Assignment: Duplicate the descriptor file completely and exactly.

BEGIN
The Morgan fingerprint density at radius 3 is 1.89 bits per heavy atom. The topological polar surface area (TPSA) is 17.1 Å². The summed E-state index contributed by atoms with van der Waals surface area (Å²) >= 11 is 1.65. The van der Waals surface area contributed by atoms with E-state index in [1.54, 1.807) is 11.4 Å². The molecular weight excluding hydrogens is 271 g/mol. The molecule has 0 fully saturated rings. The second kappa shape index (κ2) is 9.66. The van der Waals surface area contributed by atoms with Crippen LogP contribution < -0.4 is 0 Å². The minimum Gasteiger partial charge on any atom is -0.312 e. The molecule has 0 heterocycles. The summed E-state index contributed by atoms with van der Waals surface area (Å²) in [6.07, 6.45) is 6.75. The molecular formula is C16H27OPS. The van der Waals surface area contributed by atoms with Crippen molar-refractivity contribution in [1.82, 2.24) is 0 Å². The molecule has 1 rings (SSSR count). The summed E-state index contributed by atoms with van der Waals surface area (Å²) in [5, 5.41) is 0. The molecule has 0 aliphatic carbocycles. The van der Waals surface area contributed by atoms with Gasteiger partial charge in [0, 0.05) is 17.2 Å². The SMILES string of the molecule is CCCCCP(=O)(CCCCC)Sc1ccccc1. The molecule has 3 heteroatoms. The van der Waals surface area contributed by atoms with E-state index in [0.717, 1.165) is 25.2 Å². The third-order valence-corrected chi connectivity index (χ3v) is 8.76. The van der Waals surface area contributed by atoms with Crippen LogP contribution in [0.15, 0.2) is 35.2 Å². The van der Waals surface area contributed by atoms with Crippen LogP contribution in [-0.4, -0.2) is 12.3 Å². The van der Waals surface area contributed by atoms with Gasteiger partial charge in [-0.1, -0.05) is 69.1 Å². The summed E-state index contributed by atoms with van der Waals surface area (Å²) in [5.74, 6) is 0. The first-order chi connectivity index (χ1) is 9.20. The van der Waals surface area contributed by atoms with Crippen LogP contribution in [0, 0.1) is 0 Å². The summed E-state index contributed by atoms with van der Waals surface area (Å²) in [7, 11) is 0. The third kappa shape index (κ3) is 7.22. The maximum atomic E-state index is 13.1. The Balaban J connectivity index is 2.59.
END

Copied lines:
The Morgan fingerprint density at radius 3 is 1.89 bits per heavy atom. The topological polar surface area (TPSA) is 17.1 Å². The summed E-state index contributed by atoms with van der Waals surface area (Å²) >= 11 is 1.65. The van der Waals surface area contributed by atoms with E-state index in [1.54, 1.807) is 11.4 Å². The molecular weight excluding hydrogens is 271 g/mol. The molecule has 0 fully saturated rings. The second kappa shape index (κ2) is 9.66. The van der Waals surface area contributed by atoms with Crippen LogP contribution < -0.4 is 0 Å². The minimum Gasteiger partial charge on any atom is -0.312 e. The molecule has 0 heterocycles. The summed E-state index contributed by atoms with van der Waals surface area (Å²) in [6.07, 6.45) is 6.75. The molecular formula is C16H27OPS. The van der Waals surface area contributed by atoms with Crippen molar-refractivity contribution in [1.82, 2.24) is 0 Å². The molecule has 1 rings (SSSR count). The summed E-state index contributed by atoms with van der Waals surface area (Å²) in [5, 5.41) is 0. The molecule has 0 aliphatic carbocycles. The van der Waals surface area contributed by atoms with Gasteiger partial charge in [0, 0.05) is 17.2 Å². The SMILES string of the molecule is CCCCCP(=O)(CCCCC)Sc1ccccc1. The molecule has 3 heteroatoms. The van der Waals surface area contributed by atoms with E-state index in [0.717, 1.165) is 25.2 Å². The third-order valence-corrected chi connectivity index (χ3v) is 8.76. The van der Waals surface area contributed by atoms with Crippen LogP contribution in [0.15, 0.2) is 35.2 Å². The van der Waals surface area contributed by atoms with Crippen LogP contribution in [-0.4, -0.2) is 12.3 Å². The van der Waals surface area contributed by atoms with Gasteiger partial charge in [-0.1, -0.05) is 69.1 Å². The summed E-state index contributed by atoms with van der Waals surface area (Å²) in [5.74, 6) is 0. The first-order chi connectivity index (χ1) is 9.20. The van der Waals surface area contributed by atoms with Crippen LogP contribution in [0, 0.1) is 0 Å². The summed E-state index contributed by atoms with van der Waals surface area (Å²) in [7, 11) is 0. The third kappa shape index (κ3) is 7.22. The maximum atomic E-state index is 13.1. The Balaban J connectivity index is 2.59.